February 25, 2020

Rabbi Ending Long Hitch in Military

Losing Rabbi David Lapp to retirement is “like losing someone on the battlefield, someone who suffered the mud and the pain and the loneliness with you,” said Maj. Rabbi Carlos Huerta, the Jewish community chaplain at the U.S. Military Academy.

Lapp is retiring as head of the Jewish Welfare Board’s Jewish Chaplains Council after 24 years. The father of three and grandfather of 10 will remain at his post until a replacement is found.

Lapp’s proudest service achievement, he said, is his transdenominational prayer book, first produced for the U.S. Army in 1982. Before then, “there was a siddur that the armed forces produced, but it had sections for Reform, Conservative and Orthodox,” he said. Lapp collaborated with rabbis from the Hebrew Union College-Jewish Institute of Religion, the Jewish Theological Seminary and Yeshiva University, on it.

That’s part of Lapp’s modus operandi of supporting all Jewish chaplains in the military, and through them, Jewish soldiers — no matter their denomination. There are 28 chaplains on active duty in the Army, Air Force and Navy and 43 reservists — a number that has held steady for the past decade.

During his stint at the Chaplains Council, Lapp helped the Army provide ready-to-eat kosher meals for soldiers in the field. Before 1990, kashrut-observant soldiers had to make do with regular military rations, Lapp said, eating what they could, swapping the rest with other soldiers when possible.

Fellow chaplain Huerta, who performed the first Passover service in Baghdad in 2003 after Saddam Hussein was ousted, recalled that “Lapp got me my wine, matzah and gefilte fish for the seder.”

Born in Austria in 1931, Lapp recalled that after the 1938 anschluss restrictive laws were quickly placed upon Austria’s Jews. Lapp was first transferred to a Jewish school, then taken out of school altogether when it became too dangerous. His father was forced to work in a labor camp.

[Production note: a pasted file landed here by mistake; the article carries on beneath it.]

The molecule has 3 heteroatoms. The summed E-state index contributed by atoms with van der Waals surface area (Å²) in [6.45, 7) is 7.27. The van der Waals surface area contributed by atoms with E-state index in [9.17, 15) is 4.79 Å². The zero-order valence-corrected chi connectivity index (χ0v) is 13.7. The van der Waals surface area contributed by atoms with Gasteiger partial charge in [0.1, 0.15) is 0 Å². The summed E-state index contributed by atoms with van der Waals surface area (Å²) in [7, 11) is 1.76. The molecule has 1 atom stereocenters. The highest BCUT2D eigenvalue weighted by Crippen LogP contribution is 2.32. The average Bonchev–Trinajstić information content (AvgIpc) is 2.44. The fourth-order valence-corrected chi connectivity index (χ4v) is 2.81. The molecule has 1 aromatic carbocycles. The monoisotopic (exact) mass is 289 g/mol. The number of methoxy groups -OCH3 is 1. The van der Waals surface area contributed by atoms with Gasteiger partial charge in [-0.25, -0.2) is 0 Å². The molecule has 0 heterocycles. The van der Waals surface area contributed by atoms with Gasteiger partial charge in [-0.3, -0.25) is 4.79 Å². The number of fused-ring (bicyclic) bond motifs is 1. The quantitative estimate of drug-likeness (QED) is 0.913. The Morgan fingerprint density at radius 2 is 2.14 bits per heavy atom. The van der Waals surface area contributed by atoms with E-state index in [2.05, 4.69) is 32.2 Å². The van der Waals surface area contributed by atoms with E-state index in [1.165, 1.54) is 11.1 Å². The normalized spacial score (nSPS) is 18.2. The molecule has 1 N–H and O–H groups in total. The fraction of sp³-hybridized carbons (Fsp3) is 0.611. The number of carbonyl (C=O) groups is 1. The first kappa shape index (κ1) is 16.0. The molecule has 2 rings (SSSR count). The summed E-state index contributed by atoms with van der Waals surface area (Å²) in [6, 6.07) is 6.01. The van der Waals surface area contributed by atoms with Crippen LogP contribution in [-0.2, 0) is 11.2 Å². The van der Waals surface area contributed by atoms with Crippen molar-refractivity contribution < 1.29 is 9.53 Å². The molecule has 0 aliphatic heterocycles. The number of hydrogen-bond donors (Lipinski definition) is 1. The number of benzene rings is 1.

After the November 1938 Kristallnacht — the rioting against Jews and especially Jewish merchants — his American relatives, including his father’s sister in Brooklyn, sponsored the family’s visa.

Lapp was 9 when his family arrived in the United States. He went on to study political science and religious education at Yeshiva University and was ordained at the Isaac Elchanan Theological Seminary in 1957. He studied chaplaincy at the Command and General Staff College at Ft. Leavenworth, Kan., and the Army War College in Carlisle, Pa.

After receiving a commission in the Army Chaplain Corps in 1958, one of his early assignments was as an assistant chaplain in Munich. There, along with providing programs for Jewish personnel in Munich, Augsburg and northern Italy, he served as stockade chaplain at Dachau.

Lapp said it was strange to return to the region: “On the one hand, I wanted to be there to show that the Nazis didn’t get rid of me as they wanted. On the other hand, I wanted nothing to do with them. But after a while, you realize they aren’t the same people, they’re the children.”

During Lapp’s chaplaincy, he said, “we had conferences with just kosher food just because we could — to show we’re here.”

Another coup during Lapp’s stint in Germany was a Jewish conference held in Berchtesgaden, Hitler’s mountain retreat. The Army converted one of the buildings into the Gen. Walker Hotel, where Lapp held a gathering for Torah study, attended by about 500 Jewish men and women.

Ten years later, he returned to Germany as 1st Armored Division chaplain at Nuremberg. There he supervised 33 chaplains, managed religious programs of all faiths for eight communities and served as budget administrator for religious activities of the division.

Lapp served in Vietnam in 1966-67 as deputy field force chaplain, ministering to troops assigned to two divisions in II Corps Highlands Area. He retired from active duty in 1982 with the rank of colonel and was awarded the Legion of Merit by the Army.

Huerta described the chaplains’ need for Lapp: “As a chaplain, I talk to soldiers, but who do I talk to? Without Rabbi Lapp, we would have gone by the wayside.”